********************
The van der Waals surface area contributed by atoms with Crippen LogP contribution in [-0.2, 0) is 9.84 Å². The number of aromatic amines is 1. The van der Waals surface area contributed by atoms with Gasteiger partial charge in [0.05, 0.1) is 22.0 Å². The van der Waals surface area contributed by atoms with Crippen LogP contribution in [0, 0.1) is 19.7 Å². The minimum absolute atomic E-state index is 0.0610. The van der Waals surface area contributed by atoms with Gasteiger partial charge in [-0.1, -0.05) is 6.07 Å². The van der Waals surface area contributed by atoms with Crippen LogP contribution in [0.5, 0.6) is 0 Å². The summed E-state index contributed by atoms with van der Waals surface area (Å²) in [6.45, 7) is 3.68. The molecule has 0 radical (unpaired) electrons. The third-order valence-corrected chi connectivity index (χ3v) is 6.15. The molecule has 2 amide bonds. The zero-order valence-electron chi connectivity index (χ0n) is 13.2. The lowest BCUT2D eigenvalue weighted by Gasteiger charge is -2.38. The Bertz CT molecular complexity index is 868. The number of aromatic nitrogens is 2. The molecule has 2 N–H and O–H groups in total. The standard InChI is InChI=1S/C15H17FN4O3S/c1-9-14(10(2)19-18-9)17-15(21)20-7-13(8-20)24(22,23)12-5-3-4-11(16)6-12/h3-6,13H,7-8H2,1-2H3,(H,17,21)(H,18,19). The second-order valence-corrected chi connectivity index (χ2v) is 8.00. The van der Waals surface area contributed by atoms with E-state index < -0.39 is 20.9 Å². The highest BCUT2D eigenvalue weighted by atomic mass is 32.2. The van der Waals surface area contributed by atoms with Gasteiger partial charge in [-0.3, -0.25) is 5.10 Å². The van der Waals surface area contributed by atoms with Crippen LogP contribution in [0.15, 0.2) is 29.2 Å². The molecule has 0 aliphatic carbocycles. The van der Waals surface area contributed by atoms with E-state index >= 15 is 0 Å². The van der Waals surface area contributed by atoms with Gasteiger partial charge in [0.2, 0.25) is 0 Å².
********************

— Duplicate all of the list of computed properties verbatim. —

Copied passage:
The van der Waals surface area contributed by atoms with Crippen LogP contribution in [-0.2, 0) is 9.84 Å². The number of aromatic amines is 1. The van der Waals surface area contributed by atoms with Gasteiger partial charge in [0.05, 0.1) is 22.0 Å². The van der Waals surface area contributed by atoms with Crippen LogP contribution in [0, 0.1) is 19.7 Å². The minimum absolute atomic E-state index is 0.0610. The van der Waals surface area contributed by atoms with Gasteiger partial charge in [-0.1, -0.05) is 6.07 Å². The van der Waals surface area contributed by atoms with Crippen LogP contribution in [0.5, 0.6) is 0 Å². The summed E-state index contributed by atoms with van der Waals surface area (Å²) in [6.45, 7) is 3.68. The molecule has 0 radical (unpaired) electrons. The third-order valence-corrected chi connectivity index (χ3v) is 6.15. The molecule has 2 amide bonds. The zero-order valence-electron chi connectivity index (χ0n) is 13.2. The lowest BCUT2D eigenvalue weighted by Gasteiger charge is -2.38. The Bertz CT molecular complexity index is 868. The number of aromatic nitrogens is 2. The molecule has 2 N–H and O–H groups in total. The standard InChI is InChI=1S/C15H17FN4O3S/c1-9-14(10(2)19-18-9)17-15(21)20-7-13(8-20)24(22,23)12-5-3-4-11(16)6-12/h3-6,13H,7-8H2,1-2H3,(H,17,21)(H,18,19). The second-order valence-corrected chi connectivity index (χ2v) is 8.00. The van der Waals surface area contributed by atoms with E-state index < -0.39 is 20.9 Å². The highest BCUT2D eigenvalue weighted by atomic mass is 32.2. The van der Waals surface area contributed by atoms with Gasteiger partial charge in [-0.3, -0.25) is 5.10 Å². The van der Waals surface area contributed by atoms with Crippen LogP contribution in [0.15, 0.2) is 29.2 Å². The molecule has 0 aliphatic carbocycles. The van der Waals surface area contributed by atoms with E-state index >= 15 is 0 Å². The van der Waals surface area contributed by atoms with Gasteiger partial charge in [0.2, 0.25) is 0 Å².